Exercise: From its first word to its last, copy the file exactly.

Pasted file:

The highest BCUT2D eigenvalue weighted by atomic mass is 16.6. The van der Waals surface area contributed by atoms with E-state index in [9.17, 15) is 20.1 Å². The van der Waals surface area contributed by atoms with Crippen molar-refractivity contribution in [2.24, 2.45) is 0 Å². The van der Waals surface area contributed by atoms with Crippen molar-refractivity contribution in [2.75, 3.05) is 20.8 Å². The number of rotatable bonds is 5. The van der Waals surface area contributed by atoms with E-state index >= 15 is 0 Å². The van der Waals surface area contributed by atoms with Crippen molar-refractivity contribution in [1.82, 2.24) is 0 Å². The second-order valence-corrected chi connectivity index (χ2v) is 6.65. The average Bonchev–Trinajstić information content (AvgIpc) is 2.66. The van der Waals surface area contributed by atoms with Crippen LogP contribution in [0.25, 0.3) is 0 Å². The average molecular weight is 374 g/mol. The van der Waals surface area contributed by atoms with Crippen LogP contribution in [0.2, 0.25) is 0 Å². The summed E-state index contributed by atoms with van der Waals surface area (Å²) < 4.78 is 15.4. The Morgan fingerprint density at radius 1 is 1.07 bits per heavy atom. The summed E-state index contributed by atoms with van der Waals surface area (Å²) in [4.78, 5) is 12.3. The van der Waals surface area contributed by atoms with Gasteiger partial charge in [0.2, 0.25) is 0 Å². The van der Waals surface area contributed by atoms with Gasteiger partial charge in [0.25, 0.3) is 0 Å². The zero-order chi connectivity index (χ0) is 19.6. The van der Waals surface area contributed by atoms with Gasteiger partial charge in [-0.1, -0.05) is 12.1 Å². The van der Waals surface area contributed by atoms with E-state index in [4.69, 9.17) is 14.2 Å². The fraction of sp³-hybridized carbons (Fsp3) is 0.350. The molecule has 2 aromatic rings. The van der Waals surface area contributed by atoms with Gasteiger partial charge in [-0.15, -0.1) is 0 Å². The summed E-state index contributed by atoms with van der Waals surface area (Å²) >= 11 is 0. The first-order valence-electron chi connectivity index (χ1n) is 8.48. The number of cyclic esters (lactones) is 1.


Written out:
The highest BCUT2D eigenvalue weighted by atomic mass is 16.6. The van der Waals surface area contributed by atoms with E-state index in [9.17, 15) is 20.1 Å². The van der Waals surface area contributed by atoms with Crippen molar-refractivity contribution in [2.24, 2.45) is 0 Å². The van der Waals surface area contributed by atoms with Crippen molar-refractivity contribution in [2.75, 3.05) is 20.8 Å². The number of rotatable bonds is 5. The van der Waals surface area contributed by atoms with E-state index >= 15 is 0 Å². The van der Waals surface area contributed by atoms with Crippen molar-refractivity contribution in [1.82, 2.24) is 0 Å². The second-order valence-corrected chi connectivity index (χ2v) is 6.65. The average Bonchev–Trinajstić information content (AvgIpc) is 2.66. The van der Waals surface area contributed by atoms with Crippen LogP contribution in [0.25, 0.3) is 0 Å². The average molecular weight is 374 g/mol. The van der Waals surface area contributed by atoms with Crippen LogP contribution in [0.2, 0.25) is 0 Å². The summed E-state index contributed by atoms with van der Waals surface area (Å²) < 4.78 is 15.4. The Morgan fingerprint density at radius 1 is 1.07 bits per heavy atom. The summed E-state index contributed by atoms with van der Waals surface area (Å²) in [4.78, 5) is 12.3. The van der Waals surface area contributed by atoms with Gasteiger partial charge in [0.2, 0.25) is 0 Å². The van der Waals surface area contributed by atoms with Gasteiger partial charge in [0.25, 0.3) is 0 Å². The zero-order chi connectivity index (χ0) is 19.6. The van der Waals surface area contributed by atoms with Gasteiger partial charge in [-0.1, -0.05) is 12.1 Å². The van der Waals surface area contributed by atoms with E-state index in [4.69, 9.17) is 14.2 Å². The fraction of sp³-hybridized carbons (Fsp3) is 0.350. The molecule has 2 aromatic rings. The van der Waals surface area contributed by atoms with Gasteiger partial charge in [-0.15, -0.1) is 0 Å². The summed E-state index contributed by atoms with van der Waals surface area (Å²) >= 11 is 0. The first-order valence-electron chi connectivity index (χ1n) is 8.48. The number of cyclic esters (lactones) is 1.